We have been able to gather that some patients said they slept on waiting room seats or were sent to a tent in the car park.
Some patients at the Leicester Royal Infirmary (LRI) also told the BBC they waited hours to be seen and even longer to be given beds.
The hospital said that compared to 350 to 500 patients it was seeing in a day before the pandemic, it was now seeing over 800 patients daily.
The NHS bosses while issuing an apology said that the reason for this revolved around issues surrounding access to GPs and social care.
Latest figures from March show that only 55% of patients were dealt with after four hours of arriving at the LRI whereas the target is 95%.
Kevin Draycott told BBC Radio Leicester his 79-year-old mother June went to A&E on Friday afternoon and despite being told she was a priority case due to an infection in her arm, she spent all night sitting on hard plastic chairs.
He said: “The staff have gone above and beyond and even they said it was disgusting,” How could they leave such an elderly lady in A&E for such a long time without a bed? It is just unbelievable.
“My mum was a very fit lady and I have never seen her like this.”
According to Mr Draycott, it was not until 13:30 BST on Saturday that his mother was finally given a bed and was still under treatment.
Also, Lauren Hutchman said her 85-year-old grandfather, Brian O’Connell, spent 23 hours sitting in A&E in April. She said that after she had been told there was a 10-hour wait for an ambulance, she drove Brian to the hospital arriving at 23:30 but he was only admitted to a ward at 22:30 the next day.
“He was sitting in the waiting room all that time which wasn’t a nice experience at all. There were drunk people there, there were people arguing and fighting and abusing staff. He wasn’t feeling very well anyway and of course he couldn’t get any sleep there,” she said.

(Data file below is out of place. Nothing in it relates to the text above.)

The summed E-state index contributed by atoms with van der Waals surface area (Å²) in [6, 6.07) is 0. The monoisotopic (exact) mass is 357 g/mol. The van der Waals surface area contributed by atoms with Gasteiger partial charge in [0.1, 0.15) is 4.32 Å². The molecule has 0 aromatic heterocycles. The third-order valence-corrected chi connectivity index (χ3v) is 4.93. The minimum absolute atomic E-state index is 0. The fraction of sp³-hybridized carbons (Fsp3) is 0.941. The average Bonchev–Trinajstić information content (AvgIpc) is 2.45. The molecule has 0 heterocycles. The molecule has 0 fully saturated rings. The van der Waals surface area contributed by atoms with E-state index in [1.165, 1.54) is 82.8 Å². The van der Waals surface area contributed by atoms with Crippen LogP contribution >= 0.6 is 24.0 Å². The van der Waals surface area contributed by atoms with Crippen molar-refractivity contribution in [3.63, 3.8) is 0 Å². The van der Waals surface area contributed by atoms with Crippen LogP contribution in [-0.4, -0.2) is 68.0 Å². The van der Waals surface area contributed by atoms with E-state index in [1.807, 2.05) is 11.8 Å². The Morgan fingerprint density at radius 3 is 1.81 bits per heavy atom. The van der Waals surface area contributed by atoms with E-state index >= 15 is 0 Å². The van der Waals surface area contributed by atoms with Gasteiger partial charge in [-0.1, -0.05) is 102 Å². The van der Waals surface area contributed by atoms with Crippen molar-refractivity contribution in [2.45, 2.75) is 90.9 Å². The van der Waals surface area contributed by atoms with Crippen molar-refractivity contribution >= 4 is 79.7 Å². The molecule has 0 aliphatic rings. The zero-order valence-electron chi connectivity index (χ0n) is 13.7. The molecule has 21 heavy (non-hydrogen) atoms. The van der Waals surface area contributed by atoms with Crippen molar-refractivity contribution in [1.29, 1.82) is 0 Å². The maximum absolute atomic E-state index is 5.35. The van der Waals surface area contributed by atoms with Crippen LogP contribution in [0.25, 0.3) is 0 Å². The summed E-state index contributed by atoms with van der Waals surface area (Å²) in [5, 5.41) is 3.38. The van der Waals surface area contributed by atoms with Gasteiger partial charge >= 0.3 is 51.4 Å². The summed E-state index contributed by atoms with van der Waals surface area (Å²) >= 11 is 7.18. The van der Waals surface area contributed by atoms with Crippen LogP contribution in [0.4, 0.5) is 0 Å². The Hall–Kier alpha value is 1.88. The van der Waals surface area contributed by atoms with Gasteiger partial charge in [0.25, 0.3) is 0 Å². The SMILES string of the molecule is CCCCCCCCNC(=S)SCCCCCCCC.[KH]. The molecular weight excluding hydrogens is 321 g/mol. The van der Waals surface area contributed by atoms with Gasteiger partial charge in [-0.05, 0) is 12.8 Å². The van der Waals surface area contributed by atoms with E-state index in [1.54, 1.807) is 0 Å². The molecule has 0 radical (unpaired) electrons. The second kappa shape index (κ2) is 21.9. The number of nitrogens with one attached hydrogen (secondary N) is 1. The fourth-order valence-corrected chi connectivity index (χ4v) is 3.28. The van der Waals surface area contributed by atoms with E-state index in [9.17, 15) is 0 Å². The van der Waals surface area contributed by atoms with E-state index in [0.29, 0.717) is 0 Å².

Thankfully, Mr O’Connell recovered after being kept overnight and given antibiotics.
Other patients complained they were sent to a tent in the car park, and claimed they felt like “refugees”.
Andrew Furlong, medical director of the University Hospitals of Leicester NHS Trust, apologised for the problems and said; “I’ve worked in the NHS for 30 years and it is as tough as it’s ever been.
“Our staff are working incredibly hard but they are finding it very difficult with the way facilities are and the access to beds and the waits for patients at the moment.
“It’s a tough one in terms of how we fix this – I think people need more access to their GPs and we desperately need more access to social care.”
He also advised that people should be sure they need to come to the A&E before coming.
What We Can Do For Our Clients?
Accident and emergency claims are one of the important areas of medical negligence claims which we handle. We believe that people who come to the A&E department should be given prompt care and when this is not done causing them to suffer avoidable pain, complications or even death, claims can be made.
We therefore encourage you to call our helplines if you have suffered from such medical negligence as our medical negligence solicitors are always available at your service to help you make claims and be compensated adequately.